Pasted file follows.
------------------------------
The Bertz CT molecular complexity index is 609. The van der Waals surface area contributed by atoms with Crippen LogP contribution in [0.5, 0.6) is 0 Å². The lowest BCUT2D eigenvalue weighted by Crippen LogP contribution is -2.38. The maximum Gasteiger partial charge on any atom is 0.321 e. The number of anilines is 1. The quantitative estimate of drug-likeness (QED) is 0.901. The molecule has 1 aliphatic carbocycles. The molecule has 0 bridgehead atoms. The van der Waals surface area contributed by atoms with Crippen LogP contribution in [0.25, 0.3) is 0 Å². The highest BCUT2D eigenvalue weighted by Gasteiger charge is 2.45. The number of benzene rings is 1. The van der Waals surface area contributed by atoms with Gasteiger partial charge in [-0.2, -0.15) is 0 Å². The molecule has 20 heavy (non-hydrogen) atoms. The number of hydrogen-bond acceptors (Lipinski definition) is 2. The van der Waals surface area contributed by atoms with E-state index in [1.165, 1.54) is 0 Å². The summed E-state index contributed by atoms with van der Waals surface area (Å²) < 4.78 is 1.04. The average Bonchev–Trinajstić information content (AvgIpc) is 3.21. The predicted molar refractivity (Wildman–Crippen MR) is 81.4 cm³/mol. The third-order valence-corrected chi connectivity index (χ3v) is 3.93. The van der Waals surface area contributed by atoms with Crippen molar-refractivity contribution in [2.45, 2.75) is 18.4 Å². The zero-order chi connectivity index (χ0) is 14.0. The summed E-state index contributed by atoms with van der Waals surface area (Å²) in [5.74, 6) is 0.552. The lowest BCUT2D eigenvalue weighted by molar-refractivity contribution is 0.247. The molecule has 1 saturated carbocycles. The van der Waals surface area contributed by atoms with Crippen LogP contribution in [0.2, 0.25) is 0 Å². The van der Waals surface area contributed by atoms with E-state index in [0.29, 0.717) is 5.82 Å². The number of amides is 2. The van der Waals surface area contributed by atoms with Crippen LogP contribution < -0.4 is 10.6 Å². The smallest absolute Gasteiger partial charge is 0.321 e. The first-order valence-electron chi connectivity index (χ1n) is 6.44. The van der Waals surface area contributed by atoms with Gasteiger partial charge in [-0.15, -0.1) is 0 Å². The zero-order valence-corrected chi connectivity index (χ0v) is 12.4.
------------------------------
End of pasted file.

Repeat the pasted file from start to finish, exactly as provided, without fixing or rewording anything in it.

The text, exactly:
The Bertz CT molecular complexity index is 609. The van der Waals surface area contributed by atoms with Crippen LogP contribution in [0.5, 0.6) is 0 Å². The lowest BCUT2D eigenvalue weighted by Crippen LogP contribution is -2.38. The maximum Gasteiger partial charge on any atom is 0.321 e. The number of anilines is 1. The quantitative estimate of drug-likeness (QED) is 0.901. The molecule has 1 aliphatic carbocycles. The molecule has 0 bridgehead atoms. The van der Waals surface area contributed by atoms with Crippen LogP contribution in [0.25, 0.3) is 0 Å². The highest BCUT2D eigenvalue weighted by Gasteiger charge is 2.45. The number of benzene rings is 1. The van der Waals surface area contributed by atoms with Gasteiger partial charge in [-0.2, -0.15) is 0 Å². The molecule has 20 heavy (non-hydrogen) atoms. The number of hydrogen-bond acceptors (Lipinski definition) is 2. The van der Waals surface area contributed by atoms with E-state index in [1.165, 1.54) is 0 Å². The summed E-state index contributed by atoms with van der Waals surface area (Å²) < 4.78 is 1.04. The average Bonchev–Trinajstić information content (AvgIpc) is 3.21. The predicted molar refractivity (Wildman–Crippen MR) is 81.4 cm³/mol. The third-order valence-corrected chi connectivity index (χ3v) is 3.93. The van der Waals surface area contributed by atoms with Crippen molar-refractivity contribution in [2.45, 2.75) is 18.4 Å². The zero-order chi connectivity index (χ0) is 14.0. The summed E-state index contributed by atoms with van der Waals surface area (Å²) in [5.74, 6) is 0.552. The lowest BCUT2D eigenvalue weighted by molar-refractivity contribution is 0.247. The molecule has 1 saturated carbocycles. The van der Waals surface area contributed by atoms with Crippen LogP contribution in [0.2, 0.25) is 0 Å². The van der Waals surface area contributed by atoms with E-state index in [0.29, 0.717) is 5.82 Å². The number of amides is 2. The van der Waals surface area contributed by atoms with Crippen LogP contribution < -0.4 is 10.6 Å². The smallest absolute Gasteiger partial charge is 0.321 e. The first-order valence-electron chi connectivity index (χ1n) is 6.44. The van der Waals surface area contributed by atoms with Gasteiger partial charge in [-0.15, -0.1) is 0 Å². The zero-order valence-corrected chi connectivity index (χ0v) is 12.4.